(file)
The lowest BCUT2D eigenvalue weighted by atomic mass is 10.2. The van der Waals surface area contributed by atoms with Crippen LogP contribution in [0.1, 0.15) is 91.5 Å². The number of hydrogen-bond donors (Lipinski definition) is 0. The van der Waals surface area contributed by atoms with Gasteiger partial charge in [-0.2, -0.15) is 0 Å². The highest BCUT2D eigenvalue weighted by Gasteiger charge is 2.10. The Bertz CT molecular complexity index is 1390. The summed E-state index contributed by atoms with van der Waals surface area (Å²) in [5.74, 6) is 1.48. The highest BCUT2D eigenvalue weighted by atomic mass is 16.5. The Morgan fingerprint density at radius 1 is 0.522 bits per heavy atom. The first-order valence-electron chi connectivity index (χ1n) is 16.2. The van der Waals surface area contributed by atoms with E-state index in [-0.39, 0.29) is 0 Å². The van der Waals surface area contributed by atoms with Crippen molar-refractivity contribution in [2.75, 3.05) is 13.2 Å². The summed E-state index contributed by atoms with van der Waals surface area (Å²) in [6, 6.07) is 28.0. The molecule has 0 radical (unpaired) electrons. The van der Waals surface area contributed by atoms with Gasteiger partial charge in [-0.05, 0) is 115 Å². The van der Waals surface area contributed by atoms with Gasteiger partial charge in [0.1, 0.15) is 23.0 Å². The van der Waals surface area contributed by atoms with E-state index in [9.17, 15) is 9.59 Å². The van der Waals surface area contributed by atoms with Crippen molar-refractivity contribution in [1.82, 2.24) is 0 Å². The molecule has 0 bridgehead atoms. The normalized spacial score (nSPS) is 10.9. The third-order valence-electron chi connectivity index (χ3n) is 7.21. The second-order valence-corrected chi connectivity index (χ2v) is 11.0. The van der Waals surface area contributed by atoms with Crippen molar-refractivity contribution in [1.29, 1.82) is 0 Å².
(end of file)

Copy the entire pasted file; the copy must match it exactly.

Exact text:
The lowest BCUT2D eigenvalue weighted by atomic mass is 10.2. The van der Waals surface area contributed by atoms with Crippen LogP contribution in [0.1, 0.15) is 91.5 Å². The number of hydrogen-bond donors (Lipinski definition) is 0. The van der Waals surface area contributed by atoms with Gasteiger partial charge in [-0.2, -0.15) is 0 Å². The highest BCUT2D eigenvalue weighted by Gasteiger charge is 2.10. The Bertz CT molecular complexity index is 1390. The summed E-state index contributed by atoms with van der Waals surface area (Å²) in [5.74, 6) is 1.48. The highest BCUT2D eigenvalue weighted by atomic mass is 16.5. The Morgan fingerprint density at radius 1 is 0.522 bits per heavy atom. The first-order valence-electron chi connectivity index (χ1n) is 16.2. The van der Waals surface area contributed by atoms with E-state index in [-0.39, 0.29) is 0 Å². The van der Waals surface area contributed by atoms with Crippen molar-refractivity contribution in [2.75, 3.05) is 13.2 Å². The summed E-state index contributed by atoms with van der Waals surface area (Å²) in [6, 6.07) is 28.0. The molecule has 0 radical (unpaired) electrons. The van der Waals surface area contributed by atoms with Gasteiger partial charge in [-0.05, 0) is 115 Å². The van der Waals surface area contributed by atoms with Gasteiger partial charge in [0.1, 0.15) is 23.0 Å². The van der Waals surface area contributed by atoms with E-state index in [9.17, 15) is 9.59 Å². The van der Waals surface area contributed by atoms with Crippen molar-refractivity contribution in [1.82, 2.24) is 0 Å². The molecule has 0 bridgehead atoms. The normalized spacial score (nSPS) is 10.9. The third-order valence-electron chi connectivity index (χ3n) is 7.21. The second-order valence-corrected chi connectivity index (χ2v) is 11.0. The van der Waals surface area contributed by atoms with Crippen molar-refractivity contribution in [1.29, 1.82) is 0 Å².